“Mohamed El-Bendary's thoughtful and learned compendium arrives at a critical juncture in American-Arab relations. Students and policymakers alike would be hard-pressed to find a tighter or more well researched study of Arab attitudes, opinions, and feelings about the United States, its leaders, and its people. Some readers may find themselves disagreeing with some of the author’s ideas and claims, but everyone, regardless of nationality or political leaning, will gain from exposure to El-Bendary's top-flight work.”—David D. Perlmutter, director of the School of Journalism and Mass Communication and professor and Starch Faculty Fellow, College of Liberal Arts & Sciences, The University of Iowa

“Mohamed El-Bendary provides a thought-provoking discussion about Arabs’ attitudes toward the United States. In this lucidly written book, he appraises the change of these attitudes over time, drawing on a wealth of Arabic news clips and commentaries.”—Noha Mellor, reader in media studies, Kingston University London

“In this extremely timely and much-needed book, Mohamed El-Bendary uses the prism of the Arab media to analyze the Arab and American cultural misunderstandings, stereotypical images, and mutual resentments that have plagued Arab-American relations for decades. This well-written, well-researched, and informative volume will hopefully contribute to thoughtful, more realistic reassessments of American foreign policy toward the Middle East, Arabs, and Muslims. It is a must-read for all media and international students, scholars, researchers, professionals, activists, and foreign policy experts.”—Yahya R. Kamalipour, professor/head, Dept. of Communication & Creative Arts; director, Center for Global Studies, Purdue University Calumet; founder/managing editor, Global Media Journal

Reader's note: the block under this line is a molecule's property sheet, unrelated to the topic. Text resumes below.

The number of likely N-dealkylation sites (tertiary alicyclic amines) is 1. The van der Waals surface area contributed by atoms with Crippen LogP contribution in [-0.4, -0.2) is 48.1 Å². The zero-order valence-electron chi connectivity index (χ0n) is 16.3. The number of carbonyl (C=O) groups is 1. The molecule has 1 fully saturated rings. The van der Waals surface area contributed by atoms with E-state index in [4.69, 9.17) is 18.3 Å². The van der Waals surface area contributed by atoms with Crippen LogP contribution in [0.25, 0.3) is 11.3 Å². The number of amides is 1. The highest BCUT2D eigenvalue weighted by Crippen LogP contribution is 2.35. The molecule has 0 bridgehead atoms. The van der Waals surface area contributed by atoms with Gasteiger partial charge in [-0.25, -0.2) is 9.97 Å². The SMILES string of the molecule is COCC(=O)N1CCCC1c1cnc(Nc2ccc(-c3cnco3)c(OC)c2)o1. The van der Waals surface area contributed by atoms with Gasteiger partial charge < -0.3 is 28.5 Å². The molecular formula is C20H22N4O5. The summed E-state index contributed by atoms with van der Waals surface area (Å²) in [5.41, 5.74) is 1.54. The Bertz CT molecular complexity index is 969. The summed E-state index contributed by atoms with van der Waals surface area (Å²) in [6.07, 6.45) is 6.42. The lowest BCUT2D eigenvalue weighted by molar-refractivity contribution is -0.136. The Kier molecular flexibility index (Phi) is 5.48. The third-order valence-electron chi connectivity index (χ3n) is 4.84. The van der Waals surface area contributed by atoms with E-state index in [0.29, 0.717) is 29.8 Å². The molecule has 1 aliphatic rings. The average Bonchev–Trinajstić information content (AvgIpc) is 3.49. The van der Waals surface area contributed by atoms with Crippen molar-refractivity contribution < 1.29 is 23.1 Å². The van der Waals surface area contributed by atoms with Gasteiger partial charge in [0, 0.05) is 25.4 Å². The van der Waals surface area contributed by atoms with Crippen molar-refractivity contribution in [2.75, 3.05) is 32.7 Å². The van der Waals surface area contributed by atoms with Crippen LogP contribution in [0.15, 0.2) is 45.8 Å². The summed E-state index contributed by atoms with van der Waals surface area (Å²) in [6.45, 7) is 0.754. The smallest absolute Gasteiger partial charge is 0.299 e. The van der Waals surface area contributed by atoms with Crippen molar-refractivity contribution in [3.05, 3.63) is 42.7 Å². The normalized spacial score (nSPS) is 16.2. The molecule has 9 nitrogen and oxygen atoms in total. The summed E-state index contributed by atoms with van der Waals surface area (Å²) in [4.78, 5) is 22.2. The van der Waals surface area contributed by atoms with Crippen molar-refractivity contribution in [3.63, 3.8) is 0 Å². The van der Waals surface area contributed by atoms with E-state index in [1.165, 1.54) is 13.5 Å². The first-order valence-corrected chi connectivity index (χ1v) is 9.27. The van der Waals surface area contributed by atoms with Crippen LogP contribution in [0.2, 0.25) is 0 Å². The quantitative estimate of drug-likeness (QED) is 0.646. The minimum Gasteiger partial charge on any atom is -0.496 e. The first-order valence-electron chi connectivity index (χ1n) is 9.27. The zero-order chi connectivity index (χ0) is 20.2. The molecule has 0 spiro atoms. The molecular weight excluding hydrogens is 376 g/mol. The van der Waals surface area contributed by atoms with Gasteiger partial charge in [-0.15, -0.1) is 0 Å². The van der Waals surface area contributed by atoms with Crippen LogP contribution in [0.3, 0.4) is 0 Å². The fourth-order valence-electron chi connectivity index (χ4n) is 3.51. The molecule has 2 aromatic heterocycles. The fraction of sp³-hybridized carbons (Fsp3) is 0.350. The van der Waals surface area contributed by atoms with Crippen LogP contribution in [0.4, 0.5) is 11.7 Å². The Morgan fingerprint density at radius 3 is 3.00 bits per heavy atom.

“Mohamed El-Bendary’s book is a beautifully written, thoroughly documented, and very readable investigation of how the Arab media interpret American political actions within the dynamically changing Arab world of the early twenty-first century. He offers plenty of evidence for why America is perceived as the elephant in the room of Middle Eastern politics. His insights provide the English-speaking world with a way to understand the hearts and minds of Arab peoples by inviting readers to experience the conversations taking place between Arab peoples and their media about American politics and leaders. In this way he allows readers into the heartland of the hopes, aspirations, and concerns of the Arab peoples.”—Lisa Chant, lecturer in politics, media, and indigeneity, University of Auckland, New Zealand

“This well-researched, coherent, and forthright account of Arab opinion of America is both cogent and chilling. Middle Eastern suspicion of U.S. policy in the region from well before 9/11 is well documented. But El-Bendary, an Egyptian analyst and former journalist, has been uniquely placed to observe and record the relationship through Arab eyes. That he does this so dispassionately and fairly is, frankly, remarkable. He deserves a wide audience, including in the rarefied air of American governance.”—Alan Samson, journalism lecturer, Massey University, Wellington; and research associate, Pacific Media Centre, Auckland, New Zealand